Sand builds up on both sides of the north jetty of the Boynton Inlet after the sand pumping station was temporarily shut down. Seawater usually reaches the wall of the building and boulders are visible under the sign. Jerry Lower/The Coastal Star
By Dan Moffett
No one would have blamed Ocean Ridge residents for thinking something subversive was going on when the sand transfer plant at Boynton Beach Inlet stopped pumping in January.
No one would have blamed them for suspecting that an ongoing dispute between Manalapan and Palm Beach County had something to do with interrupting the flow of sand south to Ocean Ridge’s beaches.
For months, Manalapan officials have voiced their opposition to a county plan to install groins in South Palm Beach. Manalapan fears the groins would steal its sand and damage its beaches.
The town has become so committed to fighting the groins idea that Mayor Keith Waters has hinted Manalapan might not cooperate with the county’s use of the transfer plant to move sand south around the jetty.
Waters’ reasoning is that if the county’s groins take sand meant for Manalapan, then the town can’t afford to give up the sand it has to feed its neighbors’ beaches.
It turned out that the county shut down the plant in January to do some repairs and maintenance, and it was back online in relatively short order. No one blames Ocean Ridge for worrying, however.
In September, a 21-year-old contract — requiring the state, the county, Manalapan and Ocean Ridge to cooperate with the plant’s operation — expired. Manalapan has suggested it might not be willing to sign a new contract, using it as a bargaining chip to persuade the county to scrap its groin plan.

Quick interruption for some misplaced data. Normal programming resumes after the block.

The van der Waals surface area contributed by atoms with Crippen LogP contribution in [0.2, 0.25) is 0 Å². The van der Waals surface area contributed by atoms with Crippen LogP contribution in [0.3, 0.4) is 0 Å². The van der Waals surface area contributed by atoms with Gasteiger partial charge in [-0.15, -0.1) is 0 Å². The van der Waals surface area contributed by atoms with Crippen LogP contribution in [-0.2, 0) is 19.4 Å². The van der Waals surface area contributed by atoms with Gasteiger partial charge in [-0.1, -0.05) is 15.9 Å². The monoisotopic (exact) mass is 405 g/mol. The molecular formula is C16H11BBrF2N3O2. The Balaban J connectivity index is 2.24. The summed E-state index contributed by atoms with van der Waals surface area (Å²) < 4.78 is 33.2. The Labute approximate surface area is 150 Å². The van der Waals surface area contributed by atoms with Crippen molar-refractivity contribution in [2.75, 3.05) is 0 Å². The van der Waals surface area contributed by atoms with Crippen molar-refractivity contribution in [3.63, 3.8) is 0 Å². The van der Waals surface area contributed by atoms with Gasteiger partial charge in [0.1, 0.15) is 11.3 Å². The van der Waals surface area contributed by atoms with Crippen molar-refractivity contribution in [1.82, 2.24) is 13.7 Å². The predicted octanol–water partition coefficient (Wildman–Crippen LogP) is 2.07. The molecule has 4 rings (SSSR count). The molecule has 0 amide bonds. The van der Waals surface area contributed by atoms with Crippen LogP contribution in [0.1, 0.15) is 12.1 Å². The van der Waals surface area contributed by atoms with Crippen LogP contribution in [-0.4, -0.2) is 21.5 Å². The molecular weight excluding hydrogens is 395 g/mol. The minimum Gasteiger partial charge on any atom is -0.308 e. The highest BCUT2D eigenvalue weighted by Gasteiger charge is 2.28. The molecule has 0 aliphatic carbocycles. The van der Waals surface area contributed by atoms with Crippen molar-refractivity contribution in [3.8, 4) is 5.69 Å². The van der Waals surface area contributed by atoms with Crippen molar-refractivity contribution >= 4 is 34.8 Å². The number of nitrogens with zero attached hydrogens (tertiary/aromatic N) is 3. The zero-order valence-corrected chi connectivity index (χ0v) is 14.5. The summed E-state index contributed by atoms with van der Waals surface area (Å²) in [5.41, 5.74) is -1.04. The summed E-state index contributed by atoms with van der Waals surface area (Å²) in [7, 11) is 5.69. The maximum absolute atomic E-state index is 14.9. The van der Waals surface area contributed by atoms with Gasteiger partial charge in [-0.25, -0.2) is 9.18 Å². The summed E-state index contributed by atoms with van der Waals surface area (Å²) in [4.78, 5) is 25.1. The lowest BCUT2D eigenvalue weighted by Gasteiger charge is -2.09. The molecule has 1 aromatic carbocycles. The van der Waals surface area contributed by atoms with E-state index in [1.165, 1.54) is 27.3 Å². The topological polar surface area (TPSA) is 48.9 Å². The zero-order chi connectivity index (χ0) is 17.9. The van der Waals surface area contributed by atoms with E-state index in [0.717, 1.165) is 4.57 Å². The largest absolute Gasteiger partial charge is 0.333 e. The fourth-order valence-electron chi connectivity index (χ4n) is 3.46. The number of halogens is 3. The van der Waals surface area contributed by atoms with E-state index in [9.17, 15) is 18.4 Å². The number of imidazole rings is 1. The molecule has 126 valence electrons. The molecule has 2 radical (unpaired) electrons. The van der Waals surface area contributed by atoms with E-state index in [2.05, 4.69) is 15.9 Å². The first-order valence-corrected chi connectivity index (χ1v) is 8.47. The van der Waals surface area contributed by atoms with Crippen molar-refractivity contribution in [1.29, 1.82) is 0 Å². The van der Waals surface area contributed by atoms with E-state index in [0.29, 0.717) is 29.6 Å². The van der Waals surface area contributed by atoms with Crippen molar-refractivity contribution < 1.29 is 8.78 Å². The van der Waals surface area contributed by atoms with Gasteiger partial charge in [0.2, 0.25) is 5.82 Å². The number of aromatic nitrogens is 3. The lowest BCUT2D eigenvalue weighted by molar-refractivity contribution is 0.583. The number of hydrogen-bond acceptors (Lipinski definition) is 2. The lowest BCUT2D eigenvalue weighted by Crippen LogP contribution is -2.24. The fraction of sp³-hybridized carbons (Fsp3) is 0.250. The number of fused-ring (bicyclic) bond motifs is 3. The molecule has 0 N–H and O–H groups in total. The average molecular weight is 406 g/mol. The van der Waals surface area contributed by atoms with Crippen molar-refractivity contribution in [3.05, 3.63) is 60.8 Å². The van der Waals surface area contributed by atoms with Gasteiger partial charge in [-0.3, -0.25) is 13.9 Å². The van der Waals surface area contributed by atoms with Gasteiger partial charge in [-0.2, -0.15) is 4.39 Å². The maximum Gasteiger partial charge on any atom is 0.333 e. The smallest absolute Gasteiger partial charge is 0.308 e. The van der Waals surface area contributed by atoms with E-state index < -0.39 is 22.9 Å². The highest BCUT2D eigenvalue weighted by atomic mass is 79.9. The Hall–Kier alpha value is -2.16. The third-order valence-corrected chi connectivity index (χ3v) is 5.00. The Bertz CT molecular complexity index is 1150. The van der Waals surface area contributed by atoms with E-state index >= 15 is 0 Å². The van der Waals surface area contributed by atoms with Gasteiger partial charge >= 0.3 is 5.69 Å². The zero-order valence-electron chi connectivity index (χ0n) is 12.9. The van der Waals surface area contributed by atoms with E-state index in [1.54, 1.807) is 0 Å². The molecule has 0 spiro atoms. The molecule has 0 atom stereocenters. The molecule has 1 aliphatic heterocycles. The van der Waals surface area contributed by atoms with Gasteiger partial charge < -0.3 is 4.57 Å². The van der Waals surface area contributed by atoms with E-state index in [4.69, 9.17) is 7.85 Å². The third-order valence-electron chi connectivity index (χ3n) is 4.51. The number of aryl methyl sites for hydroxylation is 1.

Manalapan Town Manager Linda Stumpf said there have been no talks with the county about renewing the contract, which ended years of legal bickering among the parties. Ocean Ridge Town Attorney Brian Shutt says that, though the contract has lapsed, the agreement’s essence remains.
“I do not see any change in the way the sand station will be operated,” Shutt said, “as there was language in the agreement that provided that upon expiration the county would still continue to operate the station in the same manner.”
Still, Ocean Ridge is taking the plant issue seriously. Town Manager Jamie Titcomb says he expects the Town Commission to choose one of its members at the Feb. 12 meeting to be the “point person” for monitoring the groin project and its potential impact on the transfer plant.
Ocean Ridge candidate forum
Feb. 21: Three candidates for two seats on the Town Commission will take part — incumbent Gail Aaskov and political newcomers Kristine de Haseth and Phil Besler.
Where: Town Hall
Time: 6-8 p.m.
Sponsor: League of Women Voters of Palm Beach County